Instructor:

J.Peter Gogarten
Dept. Molecular and Cell Biology
University of Connecticut
Storrs, CT 06269-3125

Phone: 486-4061
Email: gogarten@uconn.edu

Office hours

 MW noon-1pm, or after arrangement. For fast response send an email!
For questions of general interest, use the bulletin board on WebCT.

Basis for grading:

Participation (webct discussion board, in class discussions),
Assignments from the computer labs,
Take-home quizzes and Questions,
Midterm,
Final.

Weights:

Final: 30%,
Midterm: 25%,
Take Home Exams, essay, presentations: 35%
(You can drop the worst 4 grades (3 for grad students) from the Take Home exams ).
Participation, bulletin board postings, and in-class assignments: 10%

Expectation: More than 3h reading/studying per week (most will do fine with about 3-6h/week).

For Honors student conversion - Students please send an email to gogarten@uconn.edu

C-credit can be arranged

Textbook:

We will not use a printed book for reading assignments this year!

Reading assignements will use texts available on the www, including wikipedia and materials available through WebCT.

 

Recommended books:

book cover

Introduction to Bioinformatics (Paperback)
by Arthur M Lesk, 3rd edition

at Amazon

Essential Bioinformatics (Paperback)
by Jin Xiong

Excellent book, it provides a very readable and concise overview of the most important tools and concepts in Bioinformatics

Link to Amazon.com

 

Bioinformatics for Dummies
by Jean-Michel Claverie

Excellent introductory bioinformatics book.

Link to Amazon.com

Bioinformatics: A Practical Guide to the Analysis of Genes and Proteins, Third Edition

Edited by Andreas D. Baxevanis and B. F. Francis Ouellette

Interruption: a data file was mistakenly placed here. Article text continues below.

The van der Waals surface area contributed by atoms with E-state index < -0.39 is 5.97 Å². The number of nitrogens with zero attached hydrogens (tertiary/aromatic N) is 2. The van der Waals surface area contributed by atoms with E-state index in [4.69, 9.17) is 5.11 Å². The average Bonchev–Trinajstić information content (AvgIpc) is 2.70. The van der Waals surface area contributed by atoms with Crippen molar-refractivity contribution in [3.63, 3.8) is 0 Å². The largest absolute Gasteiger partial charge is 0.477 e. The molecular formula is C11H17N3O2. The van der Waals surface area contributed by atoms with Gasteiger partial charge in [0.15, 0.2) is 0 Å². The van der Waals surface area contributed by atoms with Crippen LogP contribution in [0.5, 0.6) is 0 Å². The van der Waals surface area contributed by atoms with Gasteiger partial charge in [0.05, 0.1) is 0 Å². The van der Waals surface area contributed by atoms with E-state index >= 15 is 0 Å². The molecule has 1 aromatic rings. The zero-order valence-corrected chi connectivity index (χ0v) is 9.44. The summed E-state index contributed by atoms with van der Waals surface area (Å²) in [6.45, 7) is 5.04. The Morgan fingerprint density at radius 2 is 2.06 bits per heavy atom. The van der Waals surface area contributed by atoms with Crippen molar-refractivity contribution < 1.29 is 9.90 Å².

The book covers many aspect of bioinformatics that we do not cover in class, but it is an excellent reference. The section on phylogenetics is rather weak, but you have your instructors to provide you with much more detail.

Don't buy the 2nd edition by mistake!

link to Amazon.com link to publisher

Excellent book to look up things and to consult if faced with a real world problem.
Covers many more techniques and approaches than we will in this course.

 

Bioinformatics And Molecular Evolution (Paperback)
by Paul G. Higgs, Teresa K. Attwood

The authors discuss in detail many applications in molecular evolution and bioinformatics. This book should be very useful to those who want to study some aspects of things covered in this course in more detail.

Link to amazon.com

 

Inferring Phylogenies
by Joe Felsenstein

ISBN: 0-87893-177-5;   $61.95 paper

Excellent book on phylogenetics and many aspects of population genetics (e.g., gene coalescence in populations, a topic that is rather relevant to species phylogenies in microorganisms :)).
For most MCBler this is not exactly bedtime reading, but if you need a well founded thorough explanation, this is a good book to consult.

Link to publisher, link to amazon.com

Molecular Evolution : A Phylogenetic Approach
by Roderic D. M. Page, Edward C. Holmes Price: $63.95 Paperback - 352 pages (October 1998)

Blackwell Science Inc; ISBN: 0865428891